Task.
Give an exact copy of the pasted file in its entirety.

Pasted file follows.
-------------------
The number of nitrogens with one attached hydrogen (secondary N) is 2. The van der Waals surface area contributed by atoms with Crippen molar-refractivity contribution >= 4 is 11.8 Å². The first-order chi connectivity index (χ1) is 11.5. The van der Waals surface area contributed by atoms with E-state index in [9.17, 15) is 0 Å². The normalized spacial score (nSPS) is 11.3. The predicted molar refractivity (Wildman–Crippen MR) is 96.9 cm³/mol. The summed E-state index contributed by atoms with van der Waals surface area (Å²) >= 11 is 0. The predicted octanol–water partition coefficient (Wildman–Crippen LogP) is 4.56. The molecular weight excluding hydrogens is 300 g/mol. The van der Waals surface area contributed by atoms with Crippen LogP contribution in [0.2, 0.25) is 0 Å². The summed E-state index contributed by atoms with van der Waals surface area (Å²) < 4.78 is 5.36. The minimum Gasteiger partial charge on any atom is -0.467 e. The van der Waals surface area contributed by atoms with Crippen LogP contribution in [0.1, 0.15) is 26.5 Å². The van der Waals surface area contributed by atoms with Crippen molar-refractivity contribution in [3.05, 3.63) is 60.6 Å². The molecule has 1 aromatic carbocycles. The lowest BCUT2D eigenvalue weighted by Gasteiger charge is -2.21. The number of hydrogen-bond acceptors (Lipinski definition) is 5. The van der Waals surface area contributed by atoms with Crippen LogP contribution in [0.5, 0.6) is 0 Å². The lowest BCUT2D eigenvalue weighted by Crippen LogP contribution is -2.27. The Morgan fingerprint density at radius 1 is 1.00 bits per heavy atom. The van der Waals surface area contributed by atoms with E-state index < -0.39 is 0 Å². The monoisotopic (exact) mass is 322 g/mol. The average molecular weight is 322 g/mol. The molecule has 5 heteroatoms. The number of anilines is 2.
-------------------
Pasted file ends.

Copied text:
The number of nitrogens with one attached hydrogen (secondary N) is 2. The van der Waals surface area contributed by atoms with Crippen molar-refractivity contribution >= 4 is 11.8 Å². The first-order chi connectivity index (χ1) is 11.5. The van der Waals surface area contributed by atoms with E-state index in [9.17, 15) is 0 Å². The normalized spacial score (nSPS) is 11.3. The predicted molar refractivity (Wildman–Crippen MR) is 96.9 cm³/mol. The summed E-state index contributed by atoms with van der Waals surface area (Å²) >= 11 is 0. The predicted octanol–water partition coefficient (Wildman–Crippen LogP) is 4.56. The molecular weight excluding hydrogens is 300 g/mol. The van der Waals surface area contributed by atoms with Crippen LogP contribution in [0.2, 0.25) is 0 Å². The summed E-state index contributed by atoms with van der Waals surface area (Å²) < 4.78 is 5.36. The minimum Gasteiger partial charge on any atom is -0.467 e. The van der Waals surface area contributed by atoms with Crippen LogP contribution in [0.1, 0.15) is 26.5 Å². The van der Waals surface area contributed by atoms with Crippen molar-refractivity contribution in [3.05, 3.63) is 60.6 Å². The molecule has 1 aromatic carbocycles. The lowest BCUT2D eigenvalue weighted by Gasteiger charge is -2.21. The number of hydrogen-bond acceptors (Lipinski definition) is 5. The van der Waals surface area contributed by atoms with Crippen LogP contribution in [0.5, 0.6) is 0 Å². The lowest BCUT2D eigenvalue weighted by Crippen LogP contribution is -2.27. The Morgan fingerprint density at radius 1 is 1.00 bits per heavy atom. The van der Waals surface area contributed by atoms with E-state index < -0.39 is 0 Å². The monoisotopic (exact) mass is 322 g/mol. The average molecular weight is 322 g/mol. The molecule has 5 heteroatoms. The number of anilines is 2.